To Boldly Go

This afternoon I took up Iain’s ticket on a most improbably double-decker bus tour to Stainmore Summit and Belah Viaduct at the head of the Eden Valley. As the can-do driver said, often, this is probably the first double-decker to come up this road. That road was actually a single track lane winding it’s way up the valley between unfenced fields with cows and sheep gawping at the spectacle as we lumbered upwards. In true British fashion, when in adversity, the passengers became jolly, bright and participatory. Cheering the driver on through narrow gaps and rounds of applause too for other major achievements along the way. We were on this trip to view the now defunct Belah Viaduct, a major jewel in the Stainmore line linking Barnard Castle and Tebay. A most ambitious project in its’ day.

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Earlier in the day we scattered a portion of Iain’s ashes on Tailbrigg hill. This was the same spot he had scattered his grandfathers ashes many years earlier. We got a fine dusting of our friend in the swirling wind!

Into the air Iain. You would have loved to-days trip. I was quite scared in places yet glad to be there in your stead. The new Stainmore Summit sign another grand achievement. It replaces the old one taken down after the line was closed in 1962.

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Iain’s grandfather was a signalman on the summit.

The other day I was making light fun about the seeming obsession of these railway enthusiasts restoring the station and line. Mike the chairman of the railway company opened his eyes wide and said with good humour, It is your heritage my dear! Duly chastened, I now have a renewed appreciation of what the age of steam brought forth.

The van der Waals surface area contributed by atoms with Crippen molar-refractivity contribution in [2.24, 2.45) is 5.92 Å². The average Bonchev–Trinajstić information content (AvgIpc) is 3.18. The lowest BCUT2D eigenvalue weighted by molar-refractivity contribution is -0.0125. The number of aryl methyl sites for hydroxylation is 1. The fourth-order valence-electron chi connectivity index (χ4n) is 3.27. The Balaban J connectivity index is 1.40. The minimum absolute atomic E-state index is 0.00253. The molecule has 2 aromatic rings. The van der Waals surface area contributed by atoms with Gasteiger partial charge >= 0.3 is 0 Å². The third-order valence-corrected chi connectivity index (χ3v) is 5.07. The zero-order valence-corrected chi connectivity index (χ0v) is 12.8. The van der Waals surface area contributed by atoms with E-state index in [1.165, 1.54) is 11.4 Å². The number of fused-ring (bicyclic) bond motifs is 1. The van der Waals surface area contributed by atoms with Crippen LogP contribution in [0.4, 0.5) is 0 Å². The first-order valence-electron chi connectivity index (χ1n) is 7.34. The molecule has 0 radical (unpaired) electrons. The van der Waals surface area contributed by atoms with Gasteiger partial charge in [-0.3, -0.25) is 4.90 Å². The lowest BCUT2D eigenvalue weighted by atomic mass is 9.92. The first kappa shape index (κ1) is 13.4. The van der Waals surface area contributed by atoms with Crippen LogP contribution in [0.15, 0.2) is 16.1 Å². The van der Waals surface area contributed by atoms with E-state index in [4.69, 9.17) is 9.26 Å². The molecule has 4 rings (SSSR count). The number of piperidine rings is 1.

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4 thoughts on “To Boldly Go”

  1. I’m curious to know where the door was on that bus. Back or middle? Reminds me of school days. The condition of the bus suggests there are also bus enthusiasts!
    Thanks.

  2. The door is on the other side of the bus towards the rear. There is a door enclosing the platform on this bus. Unlike the ones I rode on in Manchester where one could run after the bus, grab the vertical pile and hop on! So very risky and frowned on by conductors. But I guess seeing a girl doing that stunt was entertaining at the time.

    This particular bus is an ex seaside bus and can be made into an open top, with the aid of a crane and to special order. Cumbria Classic Coaches run service buses from Kirkby Stephen to Hawes in Yorkshire. I’ll have to take me over there on a Tuesday – it runs but once a week. I seem to remember seeing it this very morning picking up ready for the trip. The company is a family run effort. Our can-do driver was the father of the outfit. I saw him taking a footplate ride on one of the steam trains running at Kirkby Stephen East the day before yesterday. I had two footplate rides. I’ll talk about that in a post….

    There is a classic coach and bus rally in KS each Easter week-end. Great fun! Free rides up and down to the main railway station.

  3. fun indeed, if a bit frightening at times. Apparently a double decker is hard to tip over. Way back Blue Peter demonstrated just how acute the angle has to be before one topples.

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